I have been looking around for a classic Dior brim but haven’t had any luck finding just what I was looking for. I researched purchasing one, but it just isn’t in the budget right now. In fact, the budget is pretty much non-existent since so many of the art shows have been cancelled.
During the lock down, I visited Hat Academy, an outfit that provides online classes, and purchased a class on how to make a hat block. It is taught by UK milliner, Ian Bennett.
It took some calculating (not my strong point!) and help from my intern, but we figured out the placement of the spokes on the wire frame. Next came covering it in paper and a boatload of masking tape.
The next step was to cover it inside and out with packing tape, which helps to waterproof the paper and add another layer of strength.
All that was left to do was take it for a test drive. Here’s the finished hat!
All in all, a great project. I was happy to have another set of hands, however. It took the two of us a total of about 15 hours just to make the block. But the materials were a tiny fraction of the cost of a wooden block. I’m not sure how many hats I will be able to make on my handmade block; it won’t last forever like a wooden block. But in the meantime, I’m happy to have a new tool that didn’t cost an arm and a leg!
Today’s vintage hat is an interesting one. It looks to be hand sculpted, cut and draped, which is not the easiest task when working with straw as it easily unravels. And speaking of straw, I would LOVE to get my hands on this quality of straw but have not seen anything like it from suppliers during my 15 years in the business. It is very finely woven and knotted. Such a wonderful texture! This one also has a swish of velvet banding from the front over the side and to the top. I’ve often seen velvet used on vintage summer pieces and guess it was just a trend, as I associate velvet with winter.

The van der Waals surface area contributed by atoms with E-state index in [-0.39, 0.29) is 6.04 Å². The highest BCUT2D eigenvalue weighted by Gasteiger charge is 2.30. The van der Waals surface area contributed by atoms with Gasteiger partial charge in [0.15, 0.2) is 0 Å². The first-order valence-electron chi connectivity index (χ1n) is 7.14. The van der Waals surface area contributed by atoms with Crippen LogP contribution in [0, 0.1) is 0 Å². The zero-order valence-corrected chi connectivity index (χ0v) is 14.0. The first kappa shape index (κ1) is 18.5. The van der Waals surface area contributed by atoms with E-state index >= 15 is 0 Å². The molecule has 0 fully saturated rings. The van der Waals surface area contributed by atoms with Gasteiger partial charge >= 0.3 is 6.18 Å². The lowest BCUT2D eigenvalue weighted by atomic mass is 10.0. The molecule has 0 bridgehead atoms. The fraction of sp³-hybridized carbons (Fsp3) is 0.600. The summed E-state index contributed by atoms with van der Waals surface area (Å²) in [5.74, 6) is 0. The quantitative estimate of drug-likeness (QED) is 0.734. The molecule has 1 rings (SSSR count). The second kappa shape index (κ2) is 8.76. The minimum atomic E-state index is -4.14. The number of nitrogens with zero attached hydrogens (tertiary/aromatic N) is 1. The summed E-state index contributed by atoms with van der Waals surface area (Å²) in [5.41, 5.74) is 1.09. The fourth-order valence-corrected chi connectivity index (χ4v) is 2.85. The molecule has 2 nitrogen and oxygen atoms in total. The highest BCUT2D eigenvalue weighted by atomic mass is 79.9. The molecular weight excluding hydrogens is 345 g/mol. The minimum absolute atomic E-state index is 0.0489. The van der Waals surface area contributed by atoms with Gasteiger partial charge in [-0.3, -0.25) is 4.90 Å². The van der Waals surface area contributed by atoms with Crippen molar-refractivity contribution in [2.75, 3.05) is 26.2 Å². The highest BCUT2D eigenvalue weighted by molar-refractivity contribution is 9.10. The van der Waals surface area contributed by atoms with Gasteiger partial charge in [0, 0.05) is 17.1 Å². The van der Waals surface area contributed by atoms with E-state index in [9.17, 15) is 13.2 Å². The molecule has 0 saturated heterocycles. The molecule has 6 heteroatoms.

The designer label says LORIE 57th Street New York.
Edgar J. Lorie designed high fashion hats for more than 40 years. He died in 1976 at 92 years old and lived at 975 Park Avenue.
Hats designed by Mr. Lorie and produced by his concern, Edgar J. Lode inc. were sold in leading boutiques and department stores around the country.
A native of Kansas City, Mo., Mr. Lode quit high school and came to New York, where he learned his craft at various millinery establishments. His wife was a former fashion model who also designed hats for his company and died in 1975.
I looked up the address of his home on Park Avenue and a unit that looks straight out of a Marvelous Mrs. Maisel episode recently sold for $5.3 million! I guess I should have been born earlier, lol. Or maybe he saved lots of money walking to work! Guessing this hat to be 1950s/early 1960s. Not one that I will wear but I much admire the construction and design.
It’s Tuesday and I have just completed a new turban. Turbans are a classic style and I love to make them – draping all those pleats and twists just makes me happy. Making a turban is a process – first we block buckram over our hat block and let it dry. Next it’s trimmed to the desired shape. The crown (top) is covered with fabric, either matching or contrast, and a bias strip is sewn around the bottom edge. Lastly, the fabric is draped and pinned in place, then sewn with invisible stitches so that the folds and pleats stay in place.